Unfortunately, there are two channels with a newer, less downwardly biased one (dotted lines) targeting a bottom now, and the original EMA 100 and straight green channel line targeting something that would be truly painful in the near term, with asset price destruction potentially visiting markets far and wide. I would still debate whether this would be attended by actual deflation. But that is an argument we would leave for the appropriate time, because the answer would be dependant on the capacity at which policy makers are running the money factory.

We want to know whether the next inflation cycle is beginning now, or will begin after a final and terrifying downward spike in yields. We should have an answer when the current price cluster (yellow shaded area on the chart above) breaks one way or the other.

30-Year US Treasury Price

Flipping the market over from yields to bonds, above is the monthly chart of the 10-year US Treasury Note. A version of this chart was shown on the blog http://is.gd/fK4asB repeatedly last spring as Pimco shorted and inflationary hysterics were peaking.

As I recall, the analysis I derived from the chart (and other events going on at the time) as to short-term market activity was by no means perfect, but the main point was that inflation fears were getting over done precisely at a time when players should have been preparing for a swing to the other end of the spectrum. Lo and behold, what has transpired?

The yellow shaded area was the point in question as the financial media and blogosphere were telling us that this was the big one, the inflationary reckoning. Unfortunately, the 10-year had not relinquished its bullish stance so this simple chart guy went on the alert for a cycle change along the continuum.

Recall that 'deflation' was considered crazy talk as a new austerity movement was being lifted in the US, crude oil was rising into a post '08 crash peak, silver was accelerating toward its blow off top and copper was above $4.20 per pound.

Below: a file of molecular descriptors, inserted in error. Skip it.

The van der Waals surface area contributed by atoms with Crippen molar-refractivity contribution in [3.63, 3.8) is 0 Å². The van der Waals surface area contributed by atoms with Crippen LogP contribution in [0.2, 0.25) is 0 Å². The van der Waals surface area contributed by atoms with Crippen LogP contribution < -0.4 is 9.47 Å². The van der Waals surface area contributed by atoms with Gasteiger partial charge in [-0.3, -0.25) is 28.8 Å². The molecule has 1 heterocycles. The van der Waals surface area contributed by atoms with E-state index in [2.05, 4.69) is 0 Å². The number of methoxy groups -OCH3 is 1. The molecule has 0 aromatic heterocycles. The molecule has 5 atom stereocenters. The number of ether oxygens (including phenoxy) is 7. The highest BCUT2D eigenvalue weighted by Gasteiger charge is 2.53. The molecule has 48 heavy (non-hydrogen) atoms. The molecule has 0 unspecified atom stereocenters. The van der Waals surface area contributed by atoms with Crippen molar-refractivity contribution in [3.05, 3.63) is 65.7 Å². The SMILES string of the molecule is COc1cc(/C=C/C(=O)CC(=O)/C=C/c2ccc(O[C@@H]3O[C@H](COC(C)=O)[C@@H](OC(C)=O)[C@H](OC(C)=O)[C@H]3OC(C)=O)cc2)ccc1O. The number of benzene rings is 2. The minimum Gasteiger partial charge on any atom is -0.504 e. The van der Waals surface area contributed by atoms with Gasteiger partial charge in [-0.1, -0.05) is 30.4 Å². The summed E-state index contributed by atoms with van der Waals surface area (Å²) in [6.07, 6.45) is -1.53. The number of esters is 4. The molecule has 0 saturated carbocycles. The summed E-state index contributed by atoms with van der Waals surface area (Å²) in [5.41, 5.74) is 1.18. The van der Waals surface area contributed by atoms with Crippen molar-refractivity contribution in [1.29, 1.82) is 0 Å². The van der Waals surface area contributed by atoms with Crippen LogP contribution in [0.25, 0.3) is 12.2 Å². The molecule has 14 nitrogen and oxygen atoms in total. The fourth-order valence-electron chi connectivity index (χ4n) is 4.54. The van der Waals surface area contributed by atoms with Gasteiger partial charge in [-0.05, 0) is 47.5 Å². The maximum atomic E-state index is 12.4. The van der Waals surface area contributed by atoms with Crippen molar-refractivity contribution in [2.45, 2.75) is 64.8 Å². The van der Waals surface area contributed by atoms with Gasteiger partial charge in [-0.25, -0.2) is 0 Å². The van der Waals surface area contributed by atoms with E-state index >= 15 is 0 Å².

Since the long bond's yield (TYX, top chart) has yielded no decision yet and since the 10-year Note (UST) remains in a bullish stance targeting higher levels, it would be wise for people not to make fun of premier 'd Boy' Robert Prechter just yet. The stock market is coming due for a significant correction (at our long-standing target of SPX 1340 to 1360?).

When a correction finally arrives, the state of long-term US Treasury Bonds will be one of the important components used in defining the nature of what comes next. If the continuum is to remain intact, what comes next will be a whopper of an inflation cycle.

30-Year US Treasury Price

The T Bond structure is among several reasons that NFTRH is moving to a view of an ultimately inflationary 2012, just as we were on guard for a deflationary 2011 per this chart (from last spring), and per the most recent red arrow on the monthly TYX. Yet until a reversal is clearly defined, caution is heavily in play. You see?

 


NFTRH170 then proceeds to an updated 'Current Outlook' and all the usual sentiment and technical tools in the toolbox used to keep us on the right side of macro markets, along with reviews of gold, silver, gold miners, commodities, stock markets and currencies...

 


 

Gary Tanashian

Author: Gary Tanashian

Gary Tanashian
http://www.biiwii.com/